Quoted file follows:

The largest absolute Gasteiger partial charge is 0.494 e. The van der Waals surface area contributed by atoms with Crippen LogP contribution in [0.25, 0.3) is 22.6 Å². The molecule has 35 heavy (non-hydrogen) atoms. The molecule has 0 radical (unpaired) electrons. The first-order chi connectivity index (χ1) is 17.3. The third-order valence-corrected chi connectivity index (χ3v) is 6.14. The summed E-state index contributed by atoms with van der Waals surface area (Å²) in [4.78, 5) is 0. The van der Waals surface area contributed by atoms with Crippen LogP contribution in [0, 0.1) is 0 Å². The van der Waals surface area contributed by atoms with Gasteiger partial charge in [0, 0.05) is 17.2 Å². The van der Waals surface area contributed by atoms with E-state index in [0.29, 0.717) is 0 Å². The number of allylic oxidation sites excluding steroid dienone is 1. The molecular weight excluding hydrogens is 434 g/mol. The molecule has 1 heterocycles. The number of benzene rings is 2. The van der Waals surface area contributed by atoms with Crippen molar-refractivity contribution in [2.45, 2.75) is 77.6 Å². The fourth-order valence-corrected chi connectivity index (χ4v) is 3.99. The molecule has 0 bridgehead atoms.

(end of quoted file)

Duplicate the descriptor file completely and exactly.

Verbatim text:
The largest absolute Gasteiger partial charge is 0.494 e. The van der Waals surface area contributed by atoms with Crippen LogP contribution in [0.25, 0.3) is 22.6 Å². The molecule has 35 heavy (non-hydrogen) atoms. The molecule has 0 radical (unpaired) electrons. The first-order chi connectivity index (χ1) is 17.3. The third-order valence-corrected chi connectivity index (χ3v) is 6.14. The summed E-state index contributed by atoms with van der Waals surface area (Å²) in [4.78, 5) is 0. The van der Waals surface area contributed by atoms with Crippen LogP contribution in [0, 0.1) is 0 Å². The van der Waals surface area contributed by atoms with Gasteiger partial charge in [0, 0.05) is 17.2 Å². The van der Waals surface area contributed by atoms with E-state index in [0.29, 0.717) is 0 Å². The number of allylic oxidation sites excluding steroid dienone is 1. The molecular weight excluding hydrogens is 434 g/mol. The molecule has 1 heterocycles. The number of benzene rings is 2. The van der Waals surface area contributed by atoms with Crippen molar-refractivity contribution in [2.45, 2.75) is 77.6 Å². The fourth-order valence-corrected chi connectivity index (χ4v) is 3.99. The molecule has 0 bridgehead atoms.